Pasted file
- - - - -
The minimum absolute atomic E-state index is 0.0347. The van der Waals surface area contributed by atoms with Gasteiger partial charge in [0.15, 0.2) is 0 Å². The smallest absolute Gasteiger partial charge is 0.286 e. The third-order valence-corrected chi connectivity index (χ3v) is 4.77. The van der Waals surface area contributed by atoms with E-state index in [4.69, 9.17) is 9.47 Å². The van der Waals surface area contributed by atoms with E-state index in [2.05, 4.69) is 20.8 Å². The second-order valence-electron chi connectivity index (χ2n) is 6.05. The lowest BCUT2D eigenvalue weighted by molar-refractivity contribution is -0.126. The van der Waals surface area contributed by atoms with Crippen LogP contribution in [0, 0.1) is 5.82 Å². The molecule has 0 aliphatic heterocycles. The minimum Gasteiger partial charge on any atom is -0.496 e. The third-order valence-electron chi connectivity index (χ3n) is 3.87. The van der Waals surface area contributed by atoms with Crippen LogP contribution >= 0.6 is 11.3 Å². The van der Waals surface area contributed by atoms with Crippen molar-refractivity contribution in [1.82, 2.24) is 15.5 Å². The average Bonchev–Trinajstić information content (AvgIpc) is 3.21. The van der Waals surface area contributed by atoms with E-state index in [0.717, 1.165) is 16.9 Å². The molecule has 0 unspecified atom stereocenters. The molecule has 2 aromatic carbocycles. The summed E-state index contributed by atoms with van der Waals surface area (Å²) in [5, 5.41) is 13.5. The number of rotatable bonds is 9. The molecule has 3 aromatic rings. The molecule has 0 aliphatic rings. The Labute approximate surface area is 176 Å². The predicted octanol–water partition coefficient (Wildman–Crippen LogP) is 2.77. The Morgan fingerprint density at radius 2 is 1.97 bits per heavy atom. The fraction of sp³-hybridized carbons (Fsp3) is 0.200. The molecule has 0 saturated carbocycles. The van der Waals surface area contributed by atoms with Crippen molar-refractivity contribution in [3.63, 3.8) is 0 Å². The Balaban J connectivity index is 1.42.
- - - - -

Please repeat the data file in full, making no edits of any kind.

The minimum absolute atomic E-state index is 0.0347. The van der Waals surface area contributed by atoms with Gasteiger partial charge in [0.15, 0.2) is 0 Å². The smallest absolute Gasteiger partial charge is 0.286 e. The third-order valence-corrected chi connectivity index (χ3v) is 4.77. The van der Waals surface area contributed by atoms with E-state index in [4.69, 9.17) is 9.47 Å². The van der Waals surface area contributed by atoms with E-state index in [2.05, 4.69) is 20.8 Å². The second-order valence-electron chi connectivity index (χ2n) is 6.05. The lowest BCUT2D eigenvalue weighted by molar-refractivity contribution is -0.126. The van der Waals surface area contributed by atoms with Crippen LogP contribution in [0, 0.1) is 5.82 Å². The molecule has 0 aliphatic heterocycles. The minimum Gasteiger partial charge on any atom is -0.496 e. The third-order valence-electron chi connectivity index (χ3n) is 3.87. The van der Waals surface area contributed by atoms with Crippen LogP contribution >= 0.6 is 11.3 Å². The van der Waals surface area contributed by atoms with Crippen molar-refractivity contribution in [1.82, 2.24) is 15.5 Å². The average Bonchev–Trinajstić information content (AvgIpc) is 3.21. The van der Waals surface area contributed by atoms with E-state index in [0.717, 1.165) is 16.9 Å². The molecule has 0 unspecified atom stereocenters. The molecule has 2 aromatic carbocycles. The summed E-state index contributed by atoms with van der Waals surface area (Å²) in [5, 5.41) is 13.5. The number of rotatable bonds is 9. The molecule has 3 aromatic rings. The molecule has 0 aliphatic rings. The Labute approximate surface area is 176 Å². The predicted octanol–water partition coefficient (Wildman–Crippen LogP) is 2.77. The Morgan fingerprint density at radius 2 is 1.97 bits per heavy atom. The fraction of sp³-hybridized carbons (Fsp3) is 0.200. The molecule has 0 saturated carbocycles. The van der Waals surface area contributed by atoms with Crippen molar-refractivity contribution in [3.63, 3.8) is 0 Å². The Balaban J connectivity index is 1.42.